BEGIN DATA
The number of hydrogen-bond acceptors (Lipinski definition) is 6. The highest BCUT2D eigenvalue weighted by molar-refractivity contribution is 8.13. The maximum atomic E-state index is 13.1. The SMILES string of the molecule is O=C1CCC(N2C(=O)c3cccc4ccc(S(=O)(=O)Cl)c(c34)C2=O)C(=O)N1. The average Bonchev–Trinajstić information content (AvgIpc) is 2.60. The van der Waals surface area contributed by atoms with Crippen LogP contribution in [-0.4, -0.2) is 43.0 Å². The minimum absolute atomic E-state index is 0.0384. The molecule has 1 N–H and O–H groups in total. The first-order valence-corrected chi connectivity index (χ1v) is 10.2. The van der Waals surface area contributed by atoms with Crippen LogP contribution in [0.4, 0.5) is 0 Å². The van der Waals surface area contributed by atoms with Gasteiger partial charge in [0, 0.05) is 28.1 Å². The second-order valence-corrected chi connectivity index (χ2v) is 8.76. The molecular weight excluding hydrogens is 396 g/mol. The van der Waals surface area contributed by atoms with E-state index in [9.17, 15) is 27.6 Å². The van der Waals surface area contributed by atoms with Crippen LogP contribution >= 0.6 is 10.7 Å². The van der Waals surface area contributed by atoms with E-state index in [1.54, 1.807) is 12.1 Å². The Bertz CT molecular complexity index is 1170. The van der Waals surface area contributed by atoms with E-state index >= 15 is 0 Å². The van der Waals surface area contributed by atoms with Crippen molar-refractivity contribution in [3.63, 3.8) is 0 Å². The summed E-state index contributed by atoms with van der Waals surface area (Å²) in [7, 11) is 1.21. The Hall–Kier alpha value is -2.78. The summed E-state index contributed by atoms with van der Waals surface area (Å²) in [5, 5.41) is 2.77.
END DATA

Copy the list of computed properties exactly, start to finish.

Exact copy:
The number of hydrogen-bond acceptors (Lipinski definition) is 6. The highest BCUT2D eigenvalue weighted by molar-refractivity contribution is 8.13. The maximum atomic E-state index is 13.1. The SMILES string of the molecule is O=C1CCC(N2C(=O)c3cccc4ccc(S(=O)(=O)Cl)c(c34)C2=O)C(=O)N1. The average Bonchev–Trinajstić information content (AvgIpc) is 2.60. The van der Waals surface area contributed by atoms with Crippen LogP contribution in [-0.4, -0.2) is 43.0 Å². The minimum absolute atomic E-state index is 0.0384. The molecule has 1 N–H and O–H groups in total. The first-order valence-corrected chi connectivity index (χ1v) is 10.2. The van der Waals surface area contributed by atoms with Crippen LogP contribution in [0.4, 0.5) is 0 Å². The van der Waals surface area contributed by atoms with Gasteiger partial charge in [0, 0.05) is 28.1 Å². The second-order valence-corrected chi connectivity index (χ2v) is 8.76. The molecular weight excluding hydrogens is 396 g/mol. The van der Waals surface area contributed by atoms with E-state index in [9.17, 15) is 27.6 Å². The van der Waals surface area contributed by atoms with Crippen LogP contribution >= 0.6 is 10.7 Å². The van der Waals surface area contributed by atoms with E-state index in [1.54, 1.807) is 12.1 Å². The Bertz CT molecular complexity index is 1170. The van der Waals surface area contributed by atoms with E-state index >= 15 is 0 Å². The van der Waals surface area contributed by atoms with Crippen molar-refractivity contribution in [3.63, 3.8) is 0 Å². The summed E-state index contributed by atoms with van der Waals surface area (Å²) in [7, 11) is 1.21. The Hall–Kier alpha value is -2.78. The summed E-state index contributed by atoms with van der Waals surface area (Å²) in [5, 5.41) is 2.77.